[Chris] The Bad Nun, The VelociPastor, and the Painful Memories of Toxic Religion

Few things hurt like the betrayal from someone you trusted. Perhaps this is even more true when this trust was placed in a religious community or pastoral figure. Over the past few years, we have seen countless examples of toxic religion and the effects of spiritual trauma sprawled across our news feeds and present in the lives of friends and family members. The consequences for such experiences are often tragic, dealing with such trauma for years to come and calling into question whether one can keep on believing what they previously had as true. As Carol Howard Merritt notes in her book on spiritual wounds, “Our souls are tender places. We hold our ideals, hopes, wishes, and dreams there. That’s why spiritual wounds can feel so devastating. In response to that inflicted pain, we can reject God. We can grow scabs in order to protect ourselves from further suffering, so that our souls might not ever be susceptible to that sort of pain again” (10-11). In such scenarios, not only do we find ourselves hurt by such experiences, but the responses of such trauma can have secondary effects on those around us.

Enter 2018’s The Bad Nun and The VelociPastor. Both B-level, independent horror fare may seem to offer nothing but opportunities of sharp criticism, but despite the technical aspects of these films leaving a lot to be desired, even amongst these outliers of our favorite streaming services can we find dialogue partners as we explore the devastation left by toxic religion. In The Bad Nun, we are greeted at the top of the film by an old recorded tape, showing a rather uncomfortable moment between a nun and schoolboy whereby we are supposed to read between the lines that this Sister is abusing this boy. Before long, we find ourselves settled into the main narrative thrust of the film, with our protagonist Aesha Wadia (Becca Hirani) sent off to a bed and breakfast by her mom to clear her head and re-focus on the priorities of her studies, having lost her way a bit after the death of her father. A seemingly non-religious millennial, she finds herself under the care of Dan (Thomas Mailand), the owner of the bed and breakfast which previously had been a local nunnery. Through the uses of household lighting and nighttime’s darkness, a sinister foreboding seems to hover over the story. Less like The Conjuring and more like the vibe of When a Stranger Calls, we bear witness to what appears to be an average vacation. That is until the nun arrives at the front door. It is this moment in the narrative where past religious trauma rears its ugly head in the present. In this third act, we come to learn the nun is in fact Dan (à la Norman Bates in Psycho), who was the abused little boy in the video and who, as an adult, murdered the nun who had abused him. This cloud of darkness over his life from a young age had left a path of carnage as Aesha comes across countless photos of his victims throughout the years. And this film offers no happy ending. Dan is locked in the church, sitting in an environment where he constantly reminded of his childhood abuse and Aesha is slowly bleeding to death from a stab wound, hoping the police will arrive in time. In this story, we see a man caught in the chain of abused-abuser, but manifested in a way far more violent way.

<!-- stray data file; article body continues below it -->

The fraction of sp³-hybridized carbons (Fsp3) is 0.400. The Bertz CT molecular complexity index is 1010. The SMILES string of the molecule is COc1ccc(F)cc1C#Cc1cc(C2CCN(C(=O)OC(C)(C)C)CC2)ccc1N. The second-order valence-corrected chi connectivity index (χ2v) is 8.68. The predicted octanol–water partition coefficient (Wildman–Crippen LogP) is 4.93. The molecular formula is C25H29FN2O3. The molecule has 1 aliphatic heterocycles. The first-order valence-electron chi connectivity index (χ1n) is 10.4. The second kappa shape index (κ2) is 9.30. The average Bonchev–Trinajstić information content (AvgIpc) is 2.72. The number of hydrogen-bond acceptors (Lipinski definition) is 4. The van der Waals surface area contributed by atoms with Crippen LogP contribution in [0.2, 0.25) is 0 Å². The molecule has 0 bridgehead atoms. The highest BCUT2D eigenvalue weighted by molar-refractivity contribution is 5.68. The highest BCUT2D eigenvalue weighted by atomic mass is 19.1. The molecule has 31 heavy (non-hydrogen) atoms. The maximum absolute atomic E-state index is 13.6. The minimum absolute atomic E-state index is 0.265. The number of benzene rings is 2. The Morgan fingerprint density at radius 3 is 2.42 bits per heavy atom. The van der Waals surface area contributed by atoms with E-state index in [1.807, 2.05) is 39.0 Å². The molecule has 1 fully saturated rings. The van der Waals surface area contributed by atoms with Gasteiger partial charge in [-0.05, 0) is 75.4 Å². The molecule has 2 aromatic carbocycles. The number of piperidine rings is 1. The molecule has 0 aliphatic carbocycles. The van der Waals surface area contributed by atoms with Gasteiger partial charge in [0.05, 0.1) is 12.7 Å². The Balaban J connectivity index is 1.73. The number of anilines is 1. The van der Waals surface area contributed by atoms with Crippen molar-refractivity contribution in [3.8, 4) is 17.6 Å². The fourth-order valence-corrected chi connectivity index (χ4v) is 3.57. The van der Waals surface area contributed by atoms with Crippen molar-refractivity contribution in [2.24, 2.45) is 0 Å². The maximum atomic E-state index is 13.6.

thevelocipastorAs we come to The VelociPastor, a film which intentionally does not take itself seriously and has become somewhat of a cult favorite as of late, we find a combination of traumatic life events and a toxic religious culture changing the life of our protagonist, Father Doug Jones (besides the whole transforming into a crime-fighting dinosaur thing). Father Jones begins questioning his faith after both his parents are murdered outside his church. It is these moments in life that leave human beings, clergy included at times, reeling in uncertainty, a million different questions in their mind, one often being, “Why God?” In the middle of his grief, his fellow priest Father Stewart tells him, “It is not our place to ask questions. God has a plan for all our lives. Everything happens for a reason.” This trite, clichéd phrase and poorly timed, error-ridden counsel certainly provide no relief for the despair. Beneath this film, despite how silly and over-the-top its crazy antics become, is a story of a man wrestling with grief, calling, and the complexity of doubt in the face of suffering.

Both of these films explore themes that seem as relevant as ever. Unfortunately, we have seen far too many examples of toxic religion the past few years, as church abuse cases make headlines and high-profile ministry leaders destroy their ministries through years of abuse or the hiding of abuse. Church cultures which have not cultivated a space for questions to be asked and explored ended up dehumanizing people. In the places where we seek to find answers to life’s questions, to build friendships, and to understand the world around us – our religious communities – is often instead a place of trauma, betrayal, and grief. It times feels unbearable, like the supporting beams of our lives have been snapped in two. What these films invite us to wrestle with is the way spiritual abuse and toxic religion leaves us with a sense of existential dread, of feeling unmoored and haunted by the past as it makes its way into the present through our fears, our and our triggers. In the midst of this darkness, not all his lost and bleak. In the midst of this despair, we find One who has felt the deep trauma of an unjust death and the breaking down of his body to be made an example of, yet who triumphed over those who oppressed and abused his body. He, too, is weeping with us, present along with all the ups and downs of healing, and he will not let even a bad nun escape justice.

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